Connecticut rules for divorce after making your last will

  • Connecticut law revokes any gift you leave to your spouse.
  • Revokes any appointment of your spouse as the trustee or executor 
  • However, the provisions will stand if you state otherwise in your Connecticut will.

What happens if you don't have a will in Connecticut? 

Case

What happens 

Has children, no spouse 

Children inherit everything 

Has a spouse, no children, no parents 

Spouse inherits everything 

Has parents, no children, no spouse 

Parents inherit everything 

Has siblings, no parents, no children, no spouse 

Siblings inherit everything 

Has a spouse and children (Children you share with that spouse)



Spouse gets the first $100,000 of your estate and one-half of the balance 



Children inherit the balance 

Has a spouse and children 

(Children you share with someone else)

Spouse gets one-half of the estate 


Children inherit the balance

Has a spouse and parents 

Spouse gets the first $100,000 of your estate and three-fourths of the balance 


Parents inherit the balance

Last Will and Testament Connecticut Free Template

You can quickly create a simple estate plan by downloading a Last Will and Testament Connecticut free template. It will be the best option if you don't have a large estate or complicated finances. You could check out the template and follow the necessary requirements to make your new Connecticut last will and testament. Once you go through the details and follow the required steps:

  1. Connect on TrulyWill and create your account.
  2. Discuss any issues or complications about your finances and personal relationships with our attorneys.
  3. Sign or notarize the document, depending on your state requirements. 

This template and sample last will and testament would allow you to examine what your will would look like. You can change the will template depending on your personal preferences for estate distribution. 

Some instances where it would be prudent to consult our experts before finalizing your will would be when you have a high net worth or complicated family and personal relationships. We also provide additional services for those unique requests:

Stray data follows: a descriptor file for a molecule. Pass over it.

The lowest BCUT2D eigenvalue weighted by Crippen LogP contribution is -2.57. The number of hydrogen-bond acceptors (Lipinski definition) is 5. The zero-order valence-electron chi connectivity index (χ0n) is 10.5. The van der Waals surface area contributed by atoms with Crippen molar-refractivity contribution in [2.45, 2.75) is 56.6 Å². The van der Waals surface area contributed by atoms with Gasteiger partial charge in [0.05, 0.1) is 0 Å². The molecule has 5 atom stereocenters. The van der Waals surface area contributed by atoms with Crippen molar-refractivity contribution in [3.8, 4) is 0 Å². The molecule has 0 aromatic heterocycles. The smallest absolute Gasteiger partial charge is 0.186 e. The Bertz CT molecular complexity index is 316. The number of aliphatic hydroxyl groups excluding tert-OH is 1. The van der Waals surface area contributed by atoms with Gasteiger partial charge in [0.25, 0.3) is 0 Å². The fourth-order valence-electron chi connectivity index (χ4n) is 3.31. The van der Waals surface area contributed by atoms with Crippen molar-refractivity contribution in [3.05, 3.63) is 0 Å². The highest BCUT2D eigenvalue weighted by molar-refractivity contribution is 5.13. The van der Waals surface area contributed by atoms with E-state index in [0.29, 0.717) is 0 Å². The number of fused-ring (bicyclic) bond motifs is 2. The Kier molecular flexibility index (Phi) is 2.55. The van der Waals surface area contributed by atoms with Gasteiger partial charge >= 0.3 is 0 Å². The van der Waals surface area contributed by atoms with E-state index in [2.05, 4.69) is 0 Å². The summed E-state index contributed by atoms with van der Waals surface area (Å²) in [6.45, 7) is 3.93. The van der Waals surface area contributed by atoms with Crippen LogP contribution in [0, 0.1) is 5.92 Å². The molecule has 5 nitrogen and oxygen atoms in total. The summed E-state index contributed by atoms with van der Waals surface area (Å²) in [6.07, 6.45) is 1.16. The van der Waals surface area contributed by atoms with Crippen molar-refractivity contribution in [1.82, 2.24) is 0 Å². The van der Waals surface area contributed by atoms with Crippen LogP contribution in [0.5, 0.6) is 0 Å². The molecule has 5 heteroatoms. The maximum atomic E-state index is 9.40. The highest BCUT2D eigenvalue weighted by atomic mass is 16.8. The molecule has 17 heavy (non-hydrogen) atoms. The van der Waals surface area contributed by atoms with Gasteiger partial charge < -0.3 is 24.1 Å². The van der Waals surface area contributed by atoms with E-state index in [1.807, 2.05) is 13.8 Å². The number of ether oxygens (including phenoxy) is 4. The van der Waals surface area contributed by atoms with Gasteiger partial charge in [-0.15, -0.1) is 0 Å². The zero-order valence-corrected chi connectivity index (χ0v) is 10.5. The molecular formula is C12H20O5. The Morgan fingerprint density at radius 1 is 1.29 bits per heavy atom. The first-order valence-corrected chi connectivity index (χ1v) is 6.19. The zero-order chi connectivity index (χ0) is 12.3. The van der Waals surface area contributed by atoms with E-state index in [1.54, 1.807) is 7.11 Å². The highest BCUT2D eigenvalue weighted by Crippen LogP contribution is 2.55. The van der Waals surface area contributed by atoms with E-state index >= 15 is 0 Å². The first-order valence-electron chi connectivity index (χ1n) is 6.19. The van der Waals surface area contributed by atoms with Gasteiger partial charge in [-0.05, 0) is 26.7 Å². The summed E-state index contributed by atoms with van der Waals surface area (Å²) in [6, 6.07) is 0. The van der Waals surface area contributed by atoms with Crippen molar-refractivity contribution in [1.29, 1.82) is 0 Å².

• Online expert support: You can connect with our experts online and clear your doubts.
  • Attorney support: For some specific and unique requirements, we also offer additional attorney support services for your will and trust.

If you're facing any of these issues, it's essential to consult an expert before proceeding. They could personally help you out with any doubts and create a solid and legally enforceable Connecticut last will and testament. 

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Frequently Asked Questions

Do I need a lawyer to make my last will and testament?

There's generally no need to get a lawyer to make your will. You could use an online platform and easily make it within minutes. Only some special cases, like complex family relations, may require you to consult an attorney.

Can I decide who would look after my minor children in my will?

Yes, you should name a person as the guardian of your children in your will. It would help avoid any hassles, and they could look after your kids after you pass away.

Do I need to have a certain amount of money to make a will?

No, there's no minimum limit of money you need to have to make your last will. It would dispose of any assets you leave to the beneficiaries.

Can I leave or donate my estate to an organization or charity?

You can leave all your assets to a charity organization. The court would follow your wishes and provide the organization with everything. However, consult an attorney to avoid any problems.

Should I update my will?

You should regularly check and update your last will after certain life events. It can be a new marriage, a child, or a divorce. Either way, keep updating your will after some time.
Jennifer Mcgee
Parent to five young children. Expert in Estate Planning, Probate, and Family Law Matters. Volunteer with Victim’s Advocates in the local sheriff's department...